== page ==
A blog on the 5 factors that keep remote working safe and productive for both employer and employee.
Remote working is an interesting blurring of responsibility between HR and I.T. HR define the working policy and I.T implement it!
So here are five best practices that work for the remote worker – after all the easier tools and technologies are to use, the more they will be adopted.
1. Addressing the pain-in-the-neck factor
The first unseen factor in data security is the simplest: complex policies – like specifically-formatted passwords that need to change each month – just create too much work for people to feel good about them. We all understand the need for security and encryption, but over complicating this might lead to people practising “unsafe secs”. (How many passphrases have you seen written openly on a Post-It?)
So turn things around. How can you make complying with policies safe and easy?
This is where unified communications solutions (UC) could be the saviour for both employee and employer. Single-sign-on and verified identities can wall off your company data and keep it safe in its own space – irrespective of whose child has sneakily installed Steam on Mum’s laptop. All while allowing full access to the applications remote workers need. Win-win.
2. Avoiding the end-run around I.T
A second issue involves “rat runs” – all those unapproved apps that let users dodge the I.T department’s policies and “go dark” like a wannabe Jason Bourne. (Of course, they’ll still come running to you when something breaks.)
Instead of shutting them down, why not listen to them… and provide those same apps within the security walled garden? A VPN can enclose many apps in a UC framework – and your UC partner may well support a broader range than you think.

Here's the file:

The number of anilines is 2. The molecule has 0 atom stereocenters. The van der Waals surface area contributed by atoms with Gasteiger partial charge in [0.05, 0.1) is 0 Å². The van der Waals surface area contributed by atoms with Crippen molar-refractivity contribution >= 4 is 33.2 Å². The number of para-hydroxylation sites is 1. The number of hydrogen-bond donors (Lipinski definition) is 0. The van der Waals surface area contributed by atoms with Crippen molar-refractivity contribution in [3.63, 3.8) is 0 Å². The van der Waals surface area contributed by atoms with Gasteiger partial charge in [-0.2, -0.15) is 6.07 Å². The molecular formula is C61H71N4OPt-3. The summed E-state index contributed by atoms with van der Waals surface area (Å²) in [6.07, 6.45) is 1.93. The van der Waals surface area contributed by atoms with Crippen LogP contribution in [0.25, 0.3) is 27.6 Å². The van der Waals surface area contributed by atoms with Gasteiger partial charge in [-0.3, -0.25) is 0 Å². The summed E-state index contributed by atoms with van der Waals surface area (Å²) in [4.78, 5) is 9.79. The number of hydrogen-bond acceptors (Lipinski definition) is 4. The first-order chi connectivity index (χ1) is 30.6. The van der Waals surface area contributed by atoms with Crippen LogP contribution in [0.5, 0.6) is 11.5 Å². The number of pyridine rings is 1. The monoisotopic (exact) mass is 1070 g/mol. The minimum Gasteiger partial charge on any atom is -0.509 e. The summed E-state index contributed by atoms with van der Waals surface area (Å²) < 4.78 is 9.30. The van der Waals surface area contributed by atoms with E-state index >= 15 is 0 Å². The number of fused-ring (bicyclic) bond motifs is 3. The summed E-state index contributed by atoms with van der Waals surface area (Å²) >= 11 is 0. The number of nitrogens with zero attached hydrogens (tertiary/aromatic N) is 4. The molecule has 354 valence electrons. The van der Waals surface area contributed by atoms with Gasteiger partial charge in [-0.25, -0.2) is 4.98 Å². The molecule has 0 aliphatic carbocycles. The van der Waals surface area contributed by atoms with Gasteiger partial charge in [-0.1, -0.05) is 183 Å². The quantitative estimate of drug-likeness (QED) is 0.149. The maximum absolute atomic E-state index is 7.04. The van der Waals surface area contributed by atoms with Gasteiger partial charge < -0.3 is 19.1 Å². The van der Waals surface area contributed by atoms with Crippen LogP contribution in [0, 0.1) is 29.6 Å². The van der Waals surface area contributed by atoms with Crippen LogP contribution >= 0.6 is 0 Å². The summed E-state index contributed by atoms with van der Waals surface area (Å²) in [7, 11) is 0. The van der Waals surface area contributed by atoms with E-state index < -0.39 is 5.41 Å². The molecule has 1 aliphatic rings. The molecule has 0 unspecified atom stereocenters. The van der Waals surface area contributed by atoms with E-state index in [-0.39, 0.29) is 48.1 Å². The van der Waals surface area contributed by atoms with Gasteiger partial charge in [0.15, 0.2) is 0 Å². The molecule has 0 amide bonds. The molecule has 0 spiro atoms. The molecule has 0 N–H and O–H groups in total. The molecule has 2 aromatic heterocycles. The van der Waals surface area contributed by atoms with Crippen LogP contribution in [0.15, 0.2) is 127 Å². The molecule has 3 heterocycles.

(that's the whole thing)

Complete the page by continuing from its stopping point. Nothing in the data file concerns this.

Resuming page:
3. Managing without the metrics
Data and stats are useful in any function – HR is no different. Having information on where people and what they are using might seem logical on the face of it.
But assessing employees on location or time should be long gone – micro manage your employees and they they won’t be collaborators but collabor-haters. So, If HR are looking for reports – work with them to find out the really useful metrics.
Softer stuff like contribution to team or respect of peers may be a great idea… and today’s communication and collaboration tools can enable them. The knowledge economy isn’t driven by time, but focus. 31% of managers suggest improving management skills as a means of improving productivity and 24% suggested investing in technology.
4. Cheerleading for video
When remote working it’s easy to feel disconnected from the team which can lead to disengagement. Try mandating video for all meetings (where practical) so people get used to using the tools and tech – they will enjoy it!
Making every conference a video conference, and every call a face-to-face chat, is a great way to build those subtle bonds of friendship and respect all high-functioning teams depend on; and when starting a video conference can be done in one click your teams will immediately engage.
5. And celebrating the small talk!
With a remote workforce companies need to make sure regular face to face touchpoints are in place. Whether that”s a weekly meeting, regular socials or 1-2-1s – don’t lose the human touch,
So don’t restrict – empower. Everyone is different but showing your teams they are valued through the management style and their access to the right tech will go along way to creating a high performing team.
These are just five… but you can already see the I.T Manager can contribute a great deal more to remote working than “just the tech”. As always, I.T is the enabler. Now enable some of that for yourself.
- For smarter remote working, let people collaborate as people
- Best practice I.T policies make compliance easy for remote workers
- VPNs increase I.T security among remote workers… because there’s no reason not to